I’ve enjoyed the kohlrabi I’ve gotten in my CSA boxes. It’s a vegetable I like a lot but seldom find it in my supermarket. I don’t recall seeing it at the farmers’ market, either, so finding it in my CSA share made me happy.
But as happy as it makes me, I’ve been lacking in kohlrabi recipes. So one day I sat down with the omniscient Goggle and searched. Sauerkraut! I had never thought of making sauerkraut with kohlrabi, but it sure sounded good. I’ve fermented kohlrabi as part of a mixed vegetable blend, but never as sauerkraut.
https://i2.wp.com/www.knife-fork-spoon.com/wp-content/uploads/2014/08/KO-Kraut.jpg?w=238 238w" sizes="(max-width: 148px) 100vw, 148px" />
If you have a favorite sauerkraut recipe, simply replace the cabbage with the kohlrabi. The only difference I found common to most recipes was in how to prepare the kohlrabi. When making cabbage sauerkraut, most of us shred it. When using kohlrabi, grate it rather than shred it. I used my box grater, and it did a great job. Other than that, it’s the same as sauerkraut. The only changes I made to my cabbage kraut recipe was to add onion and caraway seeds; I usually don’t add caraway.
My cabbage kraut usually ferments for at least 4 weeks. I checked my KO (kohlrabi and onion) kraut after 2 weeks, and it was perfect! I’m not sure the quick fermentation to taste is characteristic of kohlrabi sauerkraut or just because it’s been so bleedin’ hot in here. Either way, it demonstrates the importance of giving your ferments a taste from time to time.
https://i1.wp.com/www.knife-fork-spoon.com/wp-content/uploads/2014/08/KohlrabiOnionKraut.jpg?w=640 640w" sizes="(max-width: 300px) 100vw, 300px" />
Now that I had my KO kraut, what to do with it? Well I ate some, of course. But the simple fact of the matter is that I may like making sauerkraut more than actually eating it. You can freeze it, but I’ve never been really happy with the results. Fortunately, it keeps well in the refrigerator. Assuming you have room. Space in my fridge is at a premium, so I’m always looking for other ways to keep my ferments.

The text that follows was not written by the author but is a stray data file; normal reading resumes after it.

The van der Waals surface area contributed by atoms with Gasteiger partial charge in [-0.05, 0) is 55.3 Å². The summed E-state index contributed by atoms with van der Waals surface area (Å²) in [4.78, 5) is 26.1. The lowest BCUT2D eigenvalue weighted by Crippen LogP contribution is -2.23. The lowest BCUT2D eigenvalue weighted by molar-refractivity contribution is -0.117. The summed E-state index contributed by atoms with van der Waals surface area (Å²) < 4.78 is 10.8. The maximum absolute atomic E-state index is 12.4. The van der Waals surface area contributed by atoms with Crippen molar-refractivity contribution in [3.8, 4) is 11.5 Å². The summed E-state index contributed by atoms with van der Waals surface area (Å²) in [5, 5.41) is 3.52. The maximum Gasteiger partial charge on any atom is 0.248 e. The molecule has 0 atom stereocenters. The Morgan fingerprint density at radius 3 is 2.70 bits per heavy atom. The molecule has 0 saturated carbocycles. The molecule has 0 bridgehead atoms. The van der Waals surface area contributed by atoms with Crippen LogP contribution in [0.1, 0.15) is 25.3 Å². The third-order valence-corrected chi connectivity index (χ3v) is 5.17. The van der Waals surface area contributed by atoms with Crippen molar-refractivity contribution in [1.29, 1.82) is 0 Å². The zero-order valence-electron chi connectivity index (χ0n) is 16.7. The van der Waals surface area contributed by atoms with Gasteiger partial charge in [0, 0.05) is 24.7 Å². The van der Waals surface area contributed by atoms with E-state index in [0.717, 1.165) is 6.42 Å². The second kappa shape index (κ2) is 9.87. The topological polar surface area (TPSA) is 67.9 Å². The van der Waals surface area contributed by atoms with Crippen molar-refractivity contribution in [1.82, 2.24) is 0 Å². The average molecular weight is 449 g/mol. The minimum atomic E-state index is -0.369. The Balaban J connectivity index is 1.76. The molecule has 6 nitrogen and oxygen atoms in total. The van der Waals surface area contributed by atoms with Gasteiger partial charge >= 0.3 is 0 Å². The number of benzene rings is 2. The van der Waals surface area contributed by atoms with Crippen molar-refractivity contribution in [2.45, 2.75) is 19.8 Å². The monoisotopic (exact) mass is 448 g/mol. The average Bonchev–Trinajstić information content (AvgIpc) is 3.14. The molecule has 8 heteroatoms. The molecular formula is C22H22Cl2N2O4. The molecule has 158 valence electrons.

And then I found it. Well someone in the Fermenters Kitchen group on Facebook did. Dehydrate it! She dehydrates cabbage kraut successfully, so I saw no reason it wouldn’t work with KO kraut. I drained but did not rinse the kraut and placed it on the clean screens of my dehydrator. To maintain as many probiotics as I could and still dehydrate, I set the temp at about 105 degrees. In about 6 hours, trays filled with KO kraut looked like this.
https://i1.wp.com/www.knife-fork-spoon.com/wp-content/uploads/2014/08/KOKrautdried.jpg?w=640 640w" sizes="(max-width: 300px) 100vw, 300px" />
Of course I had to sample. So good. Oh so good. So good, in fact, it took all the self-restraint I have to not eat all of it. I was able to smoosh it into a jar that contains about a pint.
https://i0.wp.com/www.knife-fork-spoon.com/wp-content/uploads/2014/08/KOFinished.jpg?w=640 640w" sizes="(max-width: 300px) 100vw, 300px" />
I should have used a bigger jar, but I wanted to use this one.
Will I make this again? Oh yeh. I anticipate dehydrating all kinds of krauts. They’ll be good on burgers and hotdogs, other sandwiches, salad additions, and soup toppings. Then there’s that whole snacking thing!© Copyright 2014 Ida Walker, All rights Reserved. Written For: The Enabling Cook